The Deadman Files: What’s an insider’s view worth?


AJ Honeyball Racing Club

By Chris Deadman

There are few worse feelings (other than imprisonment in a Soviet POW camp or similar) than tipping a horse to all and sundry only to see it run with all the alacrity of a heavily sedated wardrobe. That was the position I found myself in last week when Blue Zealot made her debut for the Anthony Honeyball Racing Club at Wolverhampton.

Surely in statistical terms, her no-show was nothing more than an ‘outlier’, an occasional deviation from the usual unbroken pattern of well-backed winners? Surely as the club’s racing manager I am party to an unremitting torrent of privileged inside information which has enabled me to purchase a house constructed entirely of platinum and myself to be clad entirely in gold leaf? No? Why on earth not?

I like to think that I enjoy a good working relationship with Anthony and I speak to him most days. I am naturally party to a few things not in the public domain but none of these should be confused with the sort of information that can turn paupers into princes overnight. I will not bore you with the ‘horses are not machines’ argument as we all know that a small number of people make a very good living from owning and backing horses. Nevertheless, there is an obvious disconnect between the skill it takes to train racehorses to run quickly across a field and the mentality needed to profit from the outcome of those contests. A professional punter of my acquaintance who has several horses in training with a prolific yard could not give a tinker’s cuss for his trainer’s view on the prospects of success. He merely wants to know when his horse is ‘flying’ and having had that signal, will look to find a suitable opening in the programme book, choosing to rely exclusively on his opinion of the formbook.

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It is understandable that punters seek the reassurance of ‘inside information’ before striking a bet. I am, however, continually amazed to receive calls from club members seeking Anthony’s views on horses that are trading at 350/1 on Betfair and have no earthly prospect of success even if they cut across the middle! There is a type of false comfort that can be gained from consulting the professionals, a sense that they will always know something that you do not.

The reality is that most horses are trained to reach peak fitness and then they are entered in races that the trainer believes are commensurate with their ability. There is no great plan for most horses. And because there is no great plan, the trainer can only ever give you their view based on their knowledge of the formbook – the very same book to which you all have access.  In addition, very few trainers of my acquaintance are ever prepared to put their heads on the block and offer a candid assessment of their horse’s chance. Training racehorses is mostly concerned with long periods of gloom punctuated with the occasional shaft of sunlight. Trainers are therefore likely to do everything they can to avoid being proved wrong and instead will default to oft-used phrases like ‘small each way chance.’ This catch-all term is equivalent of the punter’s phrase ‘just about breaking even’ which can cover every eventuality from just about breaking even to financial ruin of Weimar Republic proportions. It represents a sort of ‘After The Event’ insurance policy -if the horse wins then well, I told you to have a few quid on; if it loses, then no harm done eh?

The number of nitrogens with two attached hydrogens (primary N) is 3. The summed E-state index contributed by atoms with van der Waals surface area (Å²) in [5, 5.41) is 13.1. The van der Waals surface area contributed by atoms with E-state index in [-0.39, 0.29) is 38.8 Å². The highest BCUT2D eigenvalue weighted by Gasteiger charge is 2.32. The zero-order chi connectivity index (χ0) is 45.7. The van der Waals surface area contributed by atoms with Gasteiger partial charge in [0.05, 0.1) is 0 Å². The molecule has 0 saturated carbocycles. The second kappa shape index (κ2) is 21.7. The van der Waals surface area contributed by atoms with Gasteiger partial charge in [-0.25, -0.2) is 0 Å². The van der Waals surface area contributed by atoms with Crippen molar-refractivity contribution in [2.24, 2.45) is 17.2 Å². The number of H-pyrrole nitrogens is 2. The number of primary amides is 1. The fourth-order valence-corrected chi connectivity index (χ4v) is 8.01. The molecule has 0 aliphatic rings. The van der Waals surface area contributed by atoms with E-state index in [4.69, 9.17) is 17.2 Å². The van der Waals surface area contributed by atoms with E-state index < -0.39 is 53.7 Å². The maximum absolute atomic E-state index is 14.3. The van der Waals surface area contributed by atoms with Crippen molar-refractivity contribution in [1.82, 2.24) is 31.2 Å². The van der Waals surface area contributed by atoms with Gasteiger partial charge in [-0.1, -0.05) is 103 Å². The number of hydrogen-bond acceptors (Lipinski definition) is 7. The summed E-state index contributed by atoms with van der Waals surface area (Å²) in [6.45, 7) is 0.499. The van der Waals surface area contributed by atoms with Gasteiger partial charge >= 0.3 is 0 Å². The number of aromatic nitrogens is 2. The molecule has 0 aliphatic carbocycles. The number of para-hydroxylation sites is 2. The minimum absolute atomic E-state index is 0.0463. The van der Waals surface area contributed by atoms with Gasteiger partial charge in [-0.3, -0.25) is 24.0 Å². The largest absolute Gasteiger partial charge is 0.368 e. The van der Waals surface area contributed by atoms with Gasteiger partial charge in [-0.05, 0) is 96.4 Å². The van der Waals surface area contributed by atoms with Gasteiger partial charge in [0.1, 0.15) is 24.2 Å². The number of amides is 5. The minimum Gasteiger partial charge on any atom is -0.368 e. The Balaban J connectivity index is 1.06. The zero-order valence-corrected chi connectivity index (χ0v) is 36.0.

Of course useful information does exist but it is important to evaluate the context of the information and, if possible, the source. There is a saying in racing that jockeys are the worst judges. That is something that I have not found to be true as several years ago I was in regular contact with a journeyman jockey who has since retired. His strike-rate and level stake profit over the course of the flat season was nothing short of miraculous.

Context is also hugely important. Consider these two propositions and evaluate which you think would have the greatest impact long-term (for the purposes of this exercise, you should assume that the information is genuine) Ignore any questions about race conditions and value for the time being:

– A message concerning a Paul Nichols trained hurdler at 8/1 running in one of the feature races at the Festival. Your guy says that Ruby schooled him last week and he is in tip top shape. His long term plan concerns a race at Aintree but he is bouncing out of his skin at the moment and Paul thinks he will run a massive race.

– A message for an Alan Jones trained horse running in a selling hurdle at Taunton. He hasn’t run for 479 days and was pulled up last time. Your guy says the owner has backed it to win a hundred grand.

There is no right or wrong answer to these propositions, nor are they ‘either or’ scenarios -I have merely used them to illustrate that so-called information comes in many guises and each must be evaluated on its merits.

What I am trying to convey is that useful information does exist although it is not nearly as prevalent as you might think. Most of the so-called ‘inside information’ that you might encounter is merely opinion, the basis of which is readily accessible in the public domain. Occasionally there will be something that quite clearly does represent information that is not widely available and in those circumstances you should stop to question not only the provenance of that information but also whether knowing it actually enhances or clouds your view of a particular race.

You can learn more about the Anthony Honeyball Racing Club, and join Matt and co, here.

Chris Deadman

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